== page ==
The Environment Secretary Theresa Villiers has admitted “more needs to be done” to protect Yorkshire’s flood-ravaged communities as a chorus of MPs from across party divides demanded urgent action and more cash to tackle the ruinous chaos repeatedly faced in the region.
Politicians from all sides chipped in one-by-one to demand Ms Villiers provided proper flood defences as she gave a statement to the House of Commons on the devastating impact of Storm Ciara.
And Ms Villiers was forced to admit: "We know more needs to be done and we are determined to deliver."
She said 260 properties had been impacted in Yorkshire, plus another 150 in Greater Manchester, 100 in Lancashire, and 40 in Cumbria.
"Particularly severe impacts have been felt in Yorkshire along the River Calder, in Lancashire along the River Ribble, in Great Manchester along the Irwell and in Appleby on the Eden," she added.
But Yorkshire’s MP lined up one after another to stand up in the House and show enough is enough.
Holly Lynch, Labour MP for Halifax, said numbers were much higher than Ms Villiers thought and said in Calderdale 400 residential properties, 400 businesses, eight schools, two care homes, and two bridges had actually been hit.
She said there was “absolute devastation across Calderdale that for so many residents we are in the same position again, having flooded in 2015 in the Boxing Day floods”.
And she called on Ms Villiers to make the same flood grants which were available in 2015 accessible again immediately.
Tory MP for Shipley Philip Davies echoed that many of his constituents had also been flooded in 2015, which he dubbed “completely unacceptable”.
He asked: “Can [Ms Villiers] assure me that the flood defence program that the Government has in place will ensure that my constituents in Shipley won't have to suffer this fate
Ms Villiers said: “There can be no absolute guarantees with flooding but what I can assure him is that the Government is determined to press on with its major investment in our flood defences.”
While York Central Labour MP Rachael Maskell said there had been “promises broken [and] programmes undelivered”.
Ed Miliband, MP for Doncaster North, said many of his constituents were still suffering from flooding in November.
The former Labour leader said: “I'm afraid Government help for those particularly without insurance, despite promises made, is inadequate.”
And he said pledges to match fund donations from the community in South Yorkshire was “penny-pinching, narrow-minded and wrong”.
While both Tory MP for Scunthorpe Holly Mumby-Croft and Hull North Labour MP Dame Diana Johnson called for a national flood resilience centre to be built close to Scunthorpe.
Ms Mumby-Croft said: “What the recent flooding incidents show very clearly is that we have a need for better resilience and better planning for these flooding events.”
Leeds West Labour MP Rachel Reeves added: “There remains a £23m gap between what the Government has committed to floods defences in Leeds and what is needed to protect us against the floods we experienced just four years ago.
“We had a lucky escape yesterday, we may not be so lucky next time.”
Ms Villiers replied the Government had an “extensive programme” that it was “determined” to deliver.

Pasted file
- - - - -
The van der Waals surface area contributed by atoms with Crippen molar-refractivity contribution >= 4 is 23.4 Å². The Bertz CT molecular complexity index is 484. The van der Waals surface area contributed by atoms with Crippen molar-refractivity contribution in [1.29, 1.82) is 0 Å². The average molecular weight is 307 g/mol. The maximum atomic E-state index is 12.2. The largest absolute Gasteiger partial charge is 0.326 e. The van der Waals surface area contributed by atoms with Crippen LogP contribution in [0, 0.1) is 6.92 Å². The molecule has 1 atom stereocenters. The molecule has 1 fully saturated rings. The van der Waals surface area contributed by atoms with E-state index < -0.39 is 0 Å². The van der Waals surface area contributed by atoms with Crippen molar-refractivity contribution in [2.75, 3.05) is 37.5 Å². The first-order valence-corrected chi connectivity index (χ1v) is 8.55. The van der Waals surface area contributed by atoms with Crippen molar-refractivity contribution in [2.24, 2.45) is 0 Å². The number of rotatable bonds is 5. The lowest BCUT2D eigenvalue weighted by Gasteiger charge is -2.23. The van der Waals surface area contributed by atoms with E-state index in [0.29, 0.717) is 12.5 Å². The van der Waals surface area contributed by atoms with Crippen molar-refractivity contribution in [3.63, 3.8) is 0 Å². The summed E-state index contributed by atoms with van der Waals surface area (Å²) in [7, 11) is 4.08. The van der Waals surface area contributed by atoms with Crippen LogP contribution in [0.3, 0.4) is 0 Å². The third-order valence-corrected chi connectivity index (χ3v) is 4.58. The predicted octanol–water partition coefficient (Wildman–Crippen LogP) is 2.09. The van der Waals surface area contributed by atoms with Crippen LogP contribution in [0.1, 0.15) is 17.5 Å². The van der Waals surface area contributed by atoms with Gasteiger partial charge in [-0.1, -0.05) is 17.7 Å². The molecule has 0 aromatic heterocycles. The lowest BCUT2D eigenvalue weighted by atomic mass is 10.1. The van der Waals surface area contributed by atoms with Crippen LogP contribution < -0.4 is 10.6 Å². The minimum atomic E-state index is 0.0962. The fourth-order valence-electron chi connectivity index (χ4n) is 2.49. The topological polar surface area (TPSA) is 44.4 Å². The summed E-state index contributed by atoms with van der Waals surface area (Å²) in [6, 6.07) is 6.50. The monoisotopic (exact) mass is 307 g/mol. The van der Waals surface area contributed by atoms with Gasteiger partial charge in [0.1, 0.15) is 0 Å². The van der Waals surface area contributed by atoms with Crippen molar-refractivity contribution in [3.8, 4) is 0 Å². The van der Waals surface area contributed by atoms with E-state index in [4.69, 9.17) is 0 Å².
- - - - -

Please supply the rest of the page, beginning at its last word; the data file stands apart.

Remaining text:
And a Department for Environment, Food and Rural Affairs (Defra) spokesperson said: "Since the 2015 Boxing Day floods, we have invested more than £35m in a scheme to better protect the city centre and have committed a further £65m for a ‘second phase’ to protect a wider area including the Kirkstall Road."
They added the Government was investing £2.6bn in flood defences in Yorkshrire.
Andrew Percy said in his constituency of Brigg and Goole the problem was more with ongoing maintenance, which he said was “absolutely vital to ensure our ditches and dates are free to take the water”.
He asked Ms Villiers to look at funding for local authorities to allow them to do this, and Ms Villiers admitted: “In many areas, capital spending isn't effective unless it is accompanied by resource spending to ensure the appropriate maintenance takes place. And nowhere is that clearer than in relation to floods and this is no doubt something that will be considered at the budget and the spending review.”
Ms Villiers said river levels in West Yorkshire and Lancashire are receding, before warning: "We must expect high river levels further down the stream in South Yorkshire over the next few days.
"So we urge people in at-risk areas to remain vigilant, not to take unnecessary risks and to sign-up to receive Environment Agency flood alerts.
"Some coastal flooding is probable tomorrow but is not expected to be in the more serious category."
Ms Villiers added "at least 25,000 properties and businesses" in flood-hit areas were "successfully protected" by flood defences over the weekend, telling MPs: "We know more needs to be done and we are determined to deliver."
Earlier in the day Calder Valley MP Craig Whittaker, who remained in his constituency to coordinate the response and whose own home was flooded, blamed delays on completing flood defences for the devastation.
He said he would be lobbying the Government to hold the Environment Agency to account over delays.
Ms Villiers also confirmed the Government has activated the emergency Bellwin scheme for areas in the north of England affected by Storm Ciara.
The scheme - activated for qualifying areas in West Yorkshire, Cumbria and Lancashire - enables local authorities dealing with the storm to apply to have all of the eligible costs they incur, above a threshold, to be reimbursed by the Government.
A Department for Environment, Food and Rural Affairs (Defra) source confirmed Flooding Minister Rebecca Pow had visited Calderdale, and Ms Villiers was due to visit Yorkshire in coming days.